U.N. to Discuss Syria after Latest Crackdown
The United Nations Security Council is expected to discuss human rights and the humanitarian emergency in Syria after at least 16 people were killed as thousands of protesters rallied after Ramadan weekly prayers.
The Security Council will hold a special meeting next Thursday, diplomats at the United Nations announced.
In a Twitter statement, France's U.N. mission said U.N. Human Rights Commissioner Navi Pillay and U.N. undersecretary for humanitarian affairs Valerie Amos, will brief the meeting.
As the West grapples with ways to pressure Damascus into ending the bloodshed, U.S. Secretary of State Hillary Clinton urged countries to stop trading with Syria.
"We urge those countries still buying Syrian oil and gas, those countries still sending Assad weapons... to get on the right side of history," Clinton told reporters.
"President Assad has lost the legitimacy to lead and it is clear that Syria would be better off without him," Clinton told a news conference with Norwegian Foreign Minister Jonas Gahr Stoere.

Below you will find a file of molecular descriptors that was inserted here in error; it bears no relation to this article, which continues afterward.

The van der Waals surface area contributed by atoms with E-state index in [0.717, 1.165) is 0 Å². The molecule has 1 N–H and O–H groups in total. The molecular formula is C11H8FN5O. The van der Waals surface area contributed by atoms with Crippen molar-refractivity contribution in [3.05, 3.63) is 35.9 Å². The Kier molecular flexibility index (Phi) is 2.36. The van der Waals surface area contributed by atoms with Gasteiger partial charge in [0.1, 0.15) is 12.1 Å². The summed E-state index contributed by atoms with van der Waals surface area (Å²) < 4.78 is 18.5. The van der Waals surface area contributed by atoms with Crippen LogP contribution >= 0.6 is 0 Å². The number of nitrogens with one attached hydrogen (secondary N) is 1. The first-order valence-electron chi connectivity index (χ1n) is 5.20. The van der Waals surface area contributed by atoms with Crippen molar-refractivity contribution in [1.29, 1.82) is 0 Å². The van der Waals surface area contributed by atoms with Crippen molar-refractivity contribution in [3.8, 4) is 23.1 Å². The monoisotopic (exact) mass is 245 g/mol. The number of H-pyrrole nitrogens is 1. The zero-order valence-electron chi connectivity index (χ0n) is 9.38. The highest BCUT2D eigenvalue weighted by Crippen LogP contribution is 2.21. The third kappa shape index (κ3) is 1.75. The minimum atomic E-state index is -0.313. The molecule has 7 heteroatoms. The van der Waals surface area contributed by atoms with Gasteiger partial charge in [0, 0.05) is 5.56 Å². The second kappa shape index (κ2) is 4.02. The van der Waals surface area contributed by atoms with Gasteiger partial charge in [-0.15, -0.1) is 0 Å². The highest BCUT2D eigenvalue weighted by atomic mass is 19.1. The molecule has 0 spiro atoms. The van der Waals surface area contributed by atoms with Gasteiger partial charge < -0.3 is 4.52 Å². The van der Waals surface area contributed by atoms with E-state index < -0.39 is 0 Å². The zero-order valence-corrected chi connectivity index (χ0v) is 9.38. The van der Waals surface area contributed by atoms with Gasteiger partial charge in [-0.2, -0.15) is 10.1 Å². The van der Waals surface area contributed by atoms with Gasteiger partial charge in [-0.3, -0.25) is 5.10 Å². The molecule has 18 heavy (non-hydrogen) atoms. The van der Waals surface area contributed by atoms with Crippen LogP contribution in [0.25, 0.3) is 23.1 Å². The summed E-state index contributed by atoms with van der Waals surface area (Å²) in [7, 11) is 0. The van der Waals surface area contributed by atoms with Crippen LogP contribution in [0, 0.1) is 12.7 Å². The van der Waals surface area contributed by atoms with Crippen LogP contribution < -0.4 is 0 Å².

But she stopped short of explicitly urging Assad to step down -- a call which U.S. officials have said President Barack Obama's administration has decided to make, although it has not finalized the timing.
Clinton also said the U.S. Ambassador to Damascus, Robert Ford, delivered a "clear message" when he met Syrian Foreign Minister Walid Muallem on Thursday.
"Immediately stop the violence, withdraw your security forces, respond to the legitimate aspirations of the Syrian people for a democratic transition in concrete and meaningful ways," she said, reading out the message.
The Syrian Observatory for Human Rights has said that 2,150 people have been confirmed dead since the protests began in mid-March -- 1,744 civilians and 406 members of the security forces.